HELSINKI — Nordic governments are exploring the feasibility of permitting the Helsinki-based Nordic Investment Bank to provide competitively priced loans to defense companies in the private and state-ownership domains.

Founded by the five Nordic states in 1975, the Nordic Investment Bank was to function as a financial institution supporting the regional and international growth of nondefense industries. The Baltic states Estonia, Latvia and Lithuania joined the bank as full members in 2005.

“The NIB hasn’t in the past financed defense companies in the military-industry complex. However, the world has changed,” said André Küüsvek, the bank’s chief executive. “Such a development can have immense symbolic value. It’s a change in our business under consideration by our owner governments.”

The central discussion at the government level revolves around what type of capital investments within the defense sphere the bank might be sanctioned to finance.

Any future pan-Nordic agreement to authorize the NIB to provide development loans to the defense industry would represent a significant annex to the bank’s operations. At present, the bank is primarily focused on funding projects within the portfolios of infrastructure and green transformation, such as wind and hydropower; hydrogen-fueled transportation; environmentally friendly buildings; airports; and road networks.

Most Nordic states, led by Sweden and Norway, want to strike a balance between those activities and the additional field of national and regional security, which involves drone systems and surveillance technologies.

The bank, which traditionally prioritizes high-impact projects, completed $1.1 billion in new lending during the first three months of 2024. In 2023, it paid out $3.7 billion in loans to Nordic companies. A significant and increasing proportion of the lending is extended for research and development.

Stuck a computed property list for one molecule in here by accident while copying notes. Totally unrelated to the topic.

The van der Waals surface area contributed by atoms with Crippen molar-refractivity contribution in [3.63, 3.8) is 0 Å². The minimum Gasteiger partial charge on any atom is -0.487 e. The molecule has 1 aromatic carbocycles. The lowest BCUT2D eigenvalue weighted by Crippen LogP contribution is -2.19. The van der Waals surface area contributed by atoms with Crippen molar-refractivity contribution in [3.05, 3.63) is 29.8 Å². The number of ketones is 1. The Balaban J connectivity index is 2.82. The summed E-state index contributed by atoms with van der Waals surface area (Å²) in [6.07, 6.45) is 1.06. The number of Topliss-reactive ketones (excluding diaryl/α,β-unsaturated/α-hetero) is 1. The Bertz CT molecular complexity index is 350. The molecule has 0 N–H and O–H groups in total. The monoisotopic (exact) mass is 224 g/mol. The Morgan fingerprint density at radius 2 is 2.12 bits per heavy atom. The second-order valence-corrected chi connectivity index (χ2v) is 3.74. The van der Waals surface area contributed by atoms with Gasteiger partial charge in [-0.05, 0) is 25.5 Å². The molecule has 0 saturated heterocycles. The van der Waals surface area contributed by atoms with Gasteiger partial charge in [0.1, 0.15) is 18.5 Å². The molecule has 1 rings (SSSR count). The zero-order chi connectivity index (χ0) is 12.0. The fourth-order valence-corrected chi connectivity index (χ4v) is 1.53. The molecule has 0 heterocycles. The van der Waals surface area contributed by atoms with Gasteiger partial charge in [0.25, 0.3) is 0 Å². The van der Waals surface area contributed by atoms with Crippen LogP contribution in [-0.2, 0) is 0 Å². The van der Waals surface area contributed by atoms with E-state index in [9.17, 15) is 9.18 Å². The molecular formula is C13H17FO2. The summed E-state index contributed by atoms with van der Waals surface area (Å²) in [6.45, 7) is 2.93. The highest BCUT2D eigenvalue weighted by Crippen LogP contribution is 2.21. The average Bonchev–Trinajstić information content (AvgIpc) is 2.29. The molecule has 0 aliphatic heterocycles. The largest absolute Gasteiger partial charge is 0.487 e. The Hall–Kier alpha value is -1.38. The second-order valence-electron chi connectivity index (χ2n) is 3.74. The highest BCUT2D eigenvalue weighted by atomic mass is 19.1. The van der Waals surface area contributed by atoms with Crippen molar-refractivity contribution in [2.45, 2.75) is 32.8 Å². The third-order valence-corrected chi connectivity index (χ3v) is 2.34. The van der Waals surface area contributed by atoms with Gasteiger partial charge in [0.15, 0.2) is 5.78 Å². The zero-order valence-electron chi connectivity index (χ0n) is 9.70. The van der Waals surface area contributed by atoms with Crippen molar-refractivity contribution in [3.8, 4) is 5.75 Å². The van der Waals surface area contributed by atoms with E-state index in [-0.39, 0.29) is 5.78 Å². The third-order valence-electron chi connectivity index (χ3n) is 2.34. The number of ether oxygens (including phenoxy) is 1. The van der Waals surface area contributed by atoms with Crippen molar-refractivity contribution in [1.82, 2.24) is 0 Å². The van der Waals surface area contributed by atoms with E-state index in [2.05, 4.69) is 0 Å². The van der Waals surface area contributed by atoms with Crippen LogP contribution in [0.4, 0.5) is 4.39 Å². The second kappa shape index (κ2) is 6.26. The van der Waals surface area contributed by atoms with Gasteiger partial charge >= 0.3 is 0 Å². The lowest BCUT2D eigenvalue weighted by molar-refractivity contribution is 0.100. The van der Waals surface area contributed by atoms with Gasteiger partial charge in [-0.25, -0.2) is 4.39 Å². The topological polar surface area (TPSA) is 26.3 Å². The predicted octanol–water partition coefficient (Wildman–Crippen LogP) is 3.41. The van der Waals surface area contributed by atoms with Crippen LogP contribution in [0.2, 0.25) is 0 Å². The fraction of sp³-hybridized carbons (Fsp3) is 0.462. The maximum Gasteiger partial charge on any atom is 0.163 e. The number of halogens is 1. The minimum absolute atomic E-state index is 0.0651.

The final decision as to whether the NIB is cleared to provide financing to the Nordic defense sector is “in the hands of the bank’s government owners,” Küüsvek said.

Sweden is the largest owner in the NIB, as it holds 34.6% of the bank’s shares, followed by Norway with 21.5%, Denmark with 21.1%, Finland with 17.7%, Iceland with 0.9%, Lithuania with 2%, Latvia with 1.3% and Estonia with 0.9%.

Nordic government interest in using the bank to support the growth potential of defense companies has followed quickly on the heels of formerly nonaligned states Sweden and Finland joining NATO, a development that removed many obstacles to closer cross-Nordic defense collaboration. Nordic governments have made no secret of their desire to exercise what they consider a so-called NATO dividend to deepen cooperation in key areas, including joint weapons development and production.

One joint Nordic cooperation project that got underway in the first quarter of 2024 saw the Finnish Defence Forces transfer military equipment to stores in neighboring Norway. Finland’s military plans to commence a similar operation to move equipment to stores in Sweden in the fall.

Gerard O'Dwyer is the Scandinavian affairs correspondent for Defense News.

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